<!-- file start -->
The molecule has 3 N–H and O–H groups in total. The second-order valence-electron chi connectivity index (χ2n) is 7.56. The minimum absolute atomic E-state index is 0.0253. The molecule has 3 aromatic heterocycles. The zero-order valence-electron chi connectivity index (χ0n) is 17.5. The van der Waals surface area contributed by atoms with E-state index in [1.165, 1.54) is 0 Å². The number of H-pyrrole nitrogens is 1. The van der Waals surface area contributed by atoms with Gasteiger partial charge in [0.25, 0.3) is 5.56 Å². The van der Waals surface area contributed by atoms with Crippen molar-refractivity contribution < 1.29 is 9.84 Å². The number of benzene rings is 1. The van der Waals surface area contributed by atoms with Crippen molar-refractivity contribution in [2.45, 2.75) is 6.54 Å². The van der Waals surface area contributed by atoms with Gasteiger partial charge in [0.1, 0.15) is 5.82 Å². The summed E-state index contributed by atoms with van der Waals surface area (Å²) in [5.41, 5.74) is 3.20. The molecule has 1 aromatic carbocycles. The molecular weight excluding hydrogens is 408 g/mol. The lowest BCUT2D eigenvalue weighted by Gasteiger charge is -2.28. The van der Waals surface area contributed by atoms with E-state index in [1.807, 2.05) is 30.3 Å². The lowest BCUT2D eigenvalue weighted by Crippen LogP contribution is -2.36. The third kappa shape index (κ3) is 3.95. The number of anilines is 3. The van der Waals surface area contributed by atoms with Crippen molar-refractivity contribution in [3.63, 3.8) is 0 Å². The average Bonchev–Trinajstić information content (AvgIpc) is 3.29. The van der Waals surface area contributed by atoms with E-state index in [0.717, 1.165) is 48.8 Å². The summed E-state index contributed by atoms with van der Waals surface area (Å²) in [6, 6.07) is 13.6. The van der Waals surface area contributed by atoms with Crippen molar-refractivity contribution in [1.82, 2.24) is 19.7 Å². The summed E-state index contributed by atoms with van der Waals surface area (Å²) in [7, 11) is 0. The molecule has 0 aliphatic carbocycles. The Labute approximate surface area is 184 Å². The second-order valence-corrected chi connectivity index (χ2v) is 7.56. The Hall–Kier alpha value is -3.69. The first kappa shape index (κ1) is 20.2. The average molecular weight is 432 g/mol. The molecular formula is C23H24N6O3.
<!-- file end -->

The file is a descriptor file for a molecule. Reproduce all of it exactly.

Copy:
The molecule has 3 N–H and O–H groups in total. The second-order valence-electron chi connectivity index (χ2n) is 7.56. The minimum absolute atomic E-state index is 0.0253. The molecule has 3 aromatic heterocycles. The zero-order valence-electron chi connectivity index (χ0n) is 17.5. The van der Waals surface area contributed by atoms with E-state index in [1.165, 1.54) is 0 Å². The number of H-pyrrole nitrogens is 1. The van der Waals surface area contributed by atoms with Gasteiger partial charge in [0.25, 0.3) is 5.56 Å². The van der Waals surface area contributed by atoms with Crippen molar-refractivity contribution < 1.29 is 9.84 Å². The number of benzene rings is 1. The van der Waals surface area contributed by atoms with Crippen molar-refractivity contribution in [2.45, 2.75) is 6.54 Å². The van der Waals surface area contributed by atoms with Gasteiger partial charge in [0.1, 0.15) is 5.82 Å². The summed E-state index contributed by atoms with van der Waals surface area (Å²) in [5.41, 5.74) is 3.20. The molecule has 1 aromatic carbocycles. The molecular weight excluding hydrogens is 408 g/mol. The lowest BCUT2D eigenvalue weighted by Gasteiger charge is -2.28. The van der Waals surface area contributed by atoms with E-state index in [1.807, 2.05) is 30.3 Å². The lowest BCUT2D eigenvalue weighted by Crippen LogP contribution is -2.36. The third kappa shape index (κ3) is 3.95. The number of anilines is 3. The van der Waals surface area contributed by atoms with Crippen molar-refractivity contribution in [3.63, 3.8) is 0 Å². The average Bonchev–Trinajstić information content (AvgIpc) is 3.29. The van der Waals surface area contributed by atoms with E-state index in [0.717, 1.165) is 48.8 Å². The summed E-state index contributed by atoms with van der Waals surface area (Å²) in [6, 6.07) is 13.6. The van der Waals surface area contributed by atoms with Crippen molar-refractivity contribution in [1.82, 2.24) is 19.7 Å². The summed E-state index contributed by atoms with van der Waals surface area (Å²) in [7, 11) is 0. The molecule has 0 aliphatic carbocycles. The Labute approximate surface area is 184 Å². The second-order valence-corrected chi connectivity index (χ2v) is 7.56. The Hall–Kier alpha value is -3.69. The first kappa shape index (κ1) is 20.2. The average molecular weight is 432 g/mol. The molecular formula is C23H24N6O3.